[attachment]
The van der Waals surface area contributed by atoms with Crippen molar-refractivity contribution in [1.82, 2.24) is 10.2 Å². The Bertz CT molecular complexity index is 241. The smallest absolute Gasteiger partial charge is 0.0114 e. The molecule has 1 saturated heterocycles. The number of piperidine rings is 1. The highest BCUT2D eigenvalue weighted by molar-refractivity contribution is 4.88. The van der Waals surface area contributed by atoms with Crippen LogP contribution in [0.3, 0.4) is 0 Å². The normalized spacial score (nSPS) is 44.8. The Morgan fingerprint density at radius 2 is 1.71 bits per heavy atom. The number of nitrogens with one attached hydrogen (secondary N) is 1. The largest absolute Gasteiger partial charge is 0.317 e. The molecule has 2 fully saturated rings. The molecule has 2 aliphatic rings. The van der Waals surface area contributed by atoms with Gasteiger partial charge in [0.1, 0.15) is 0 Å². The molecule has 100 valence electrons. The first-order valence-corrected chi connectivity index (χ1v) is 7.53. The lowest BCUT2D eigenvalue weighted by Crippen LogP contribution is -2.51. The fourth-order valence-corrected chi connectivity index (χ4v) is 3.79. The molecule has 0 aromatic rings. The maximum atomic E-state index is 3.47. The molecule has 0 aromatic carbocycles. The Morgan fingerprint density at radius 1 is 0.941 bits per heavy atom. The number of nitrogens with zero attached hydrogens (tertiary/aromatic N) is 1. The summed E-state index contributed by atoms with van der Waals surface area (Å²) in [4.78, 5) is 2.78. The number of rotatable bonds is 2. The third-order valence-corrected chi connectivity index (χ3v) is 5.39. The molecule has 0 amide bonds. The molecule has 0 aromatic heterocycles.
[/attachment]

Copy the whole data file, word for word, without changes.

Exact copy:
The van der Waals surface area contributed by atoms with Crippen molar-refractivity contribution in [1.82, 2.24) is 10.2 Å². The Bertz CT molecular complexity index is 241. The smallest absolute Gasteiger partial charge is 0.0114 e. The molecule has 1 saturated heterocycles. The number of piperidine rings is 1. The highest BCUT2D eigenvalue weighted by molar-refractivity contribution is 4.88. The van der Waals surface area contributed by atoms with Crippen LogP contribution in [0.3, 0.4) is 0 Å². The normalized spacial score (nSPS) is 44.8. The Morgan fingerprint density at radius 2 is 1.71 bits per heavy atom. The number of nitrogens with one attached hydrogen (secondary N) is 1. The largest absolute Gasteiger partial charge is 0.317 e. The molecule has 2 fully saturated rings. The molecule has 2 aliphatic rings. The van der Waals surface area contributed by atoms with Gasteiger partial charge in [0.1, 0.15) is 0 Å². The molecule has 100 valence electrons. The first-order valence-corrected chi connectivity index (χ1v) is 7.53. The lowest BCUT2D eigenvalue weighted by Crippen LogP contribution is -2.51. The fourth-order valence-corrected chi connectivity index (χ4v) is 3.79. The molecule has 0 aromatic rings. The maximum atomic E-state index is 3.47. The molecule has 0 aromatic carbocycles. The Morgan fingerprint density at radius 1 is 0.941 bits per heavy atom. The number of nitrogens with zero attached hydrogens (tertiary/aromatic N) is 1. The summed E-state index contributed by atoms with van der Waals surface area (Å²) in [4.78, 5) is 2.78. The number of rotatable bonds is 2. The third-order valence-corrected chi connectivity index (χ3v) is 5.39. The molecule has 0 amide bonds. The molecule has 0 aromatic heterocycles.